by Review by Lightsey Darst
August 8, 2008
Critic Lightsey Darst loved noted dancer and choreographer Penny Freeh's (James Sewell Ballet) ambitious rendering of Verdi's classic opera into a wordless narrative told in dance. Read on, and she'll tell you why.
Penelope Freeh’s stated intention for her small aïda is to capture the drama
of the opera, but in the small: with only two dancers, one hour, and a minimal set. It’ll come as no surprise to anyone familiar with Freeh’s modern ballet choreography that she succeeds. Grand passions are in this woman’s DNA, maybe; no question they’re in her cheek-and collarbones, her and co-star Stephanie Fellner’s fiery dancing, her sense of space, and her restless mind. The Fringe is full of niche productions and reliable variety shows, but Freeh’s small aïda
is a Big Show, sweeping and ambitious.
The opera’s plot is trouble for anyone hoping to turn Aïda
into a wordless dance. On her blog, Freeh worried she wouldn’t be able to convey the story; at the start of the show, I was kicking myself for not having looked up a plot outline. We should both have just relaxed. Don’t look up the plot, and if you know it, forget about it. Freeh gives you the basics—love triangle, two women of unequal status, slave and princess, the man a hero and a blank. Beyond that, Freeh doesn’t exactly color inside the lines anyway. Her Amneris (the unloved woman) seems to kill Radames (the beloved) as her final way to keep him, in a scene that’s emotionally true but counter to the opera’s version. Freeh’s version explores the women’s longing, not the story of conquest or honor. Towards the end of small aïda
, Aida and Amneris jump, arms outstretched, both desperate for a lover who never really belonged to either. Freeh also adds a frame of reality around the opera, in the form of the real-life, long-time friendship between herself and Fellner, which works to ground their staged emotion. Freeh and Fellner aren’t princesses or slaves, they aren’t mad with love, and yet they can find those emotional states within themselves; they can find an Aïda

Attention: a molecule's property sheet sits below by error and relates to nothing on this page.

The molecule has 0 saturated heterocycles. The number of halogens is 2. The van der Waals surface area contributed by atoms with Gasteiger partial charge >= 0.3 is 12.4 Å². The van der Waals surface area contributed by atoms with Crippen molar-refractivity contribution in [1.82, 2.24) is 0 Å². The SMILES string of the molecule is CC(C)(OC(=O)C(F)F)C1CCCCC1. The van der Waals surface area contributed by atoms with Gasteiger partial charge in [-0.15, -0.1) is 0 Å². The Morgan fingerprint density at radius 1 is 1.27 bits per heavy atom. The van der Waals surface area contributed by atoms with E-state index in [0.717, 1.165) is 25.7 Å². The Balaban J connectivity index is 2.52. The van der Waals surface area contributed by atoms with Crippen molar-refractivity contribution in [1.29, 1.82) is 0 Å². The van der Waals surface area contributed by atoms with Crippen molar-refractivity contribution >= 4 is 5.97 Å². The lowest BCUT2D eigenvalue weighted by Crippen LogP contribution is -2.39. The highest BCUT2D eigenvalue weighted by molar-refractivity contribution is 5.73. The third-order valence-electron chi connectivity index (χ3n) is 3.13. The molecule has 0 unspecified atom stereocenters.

, a small but no less intense one, curled in their lives. And, watching them, so can the rest of us.
But Freeh does run into some plot trouble. Once the initial love triangle is established, there’s a little dead air, a little emotional stagnation. And I hate to critique the program notes, but I felt misdirected by them; they led me to expect something more explicit than implicit, something more dependent on exterior definition. This Aïda
doesn’t need explanation. Freeh’s notes, by pinning it down, hem it in.
Which is more of a shame because, for all the concept, small aïda
is a visceral experience. Freeh’s choreography is dense and intense, every muscle in strain. A twitch, a tic, a sudden jerk, a barely kept balance—everything is pushed to its limits, nothing is easy. One motion can serve as example: sitting on the floor, the dancers slip one leg over the other, one foot pointed and the other flexed, forming a lock of contrary intentions. Most choreography creates a symbolic language of movement, but Freeh’s is so sharp, so specific, you sense she could write a dictionary for it. Holding one arm in ballet’s curved fifth position over her head, Freeh painfully lifts the other arm to match. As soon as she reaches fifth, though, her arm drops, and she has to start over. The translation: Amneris wants to triumph (fifth position=triumph), but she can’t forget her pain over Radames’s death. If you see the movement, though, you won’t need the translation: Freeh’s choreography speaks clearly in its own muscular language.
is showing at the soon-to-be-defunct Theatre de la Jeune Lune
. It’s sad to be in this beautiful space for perhaps the last time, but Freeh’s work does give the theater an appropriate send-off. Her sense of visual drama, enacted in a spare but associatively rich design, echoes the Jeune Lune aesthetic, and her big ambition fills the cavernous theater with breath and desire.
About the writer: Lightsey Darst
writes on dance for Mpls/St Paul magazine
and is also a poet and editor of mnartists.org’s What Light: This Week’s Poem
What: small aïda by Penelope Freeh
Where: Theatre de la Jeune Lune, Minneapolis, MN
When: August 4, 7, 9, 10 (click here for specific performance times)
Admission: $12 (plus a $3 Fringe button)
Check back regularly throughout the Fringe Festival for more short reviews on mnartists.org, sent in from our intrepid performance critics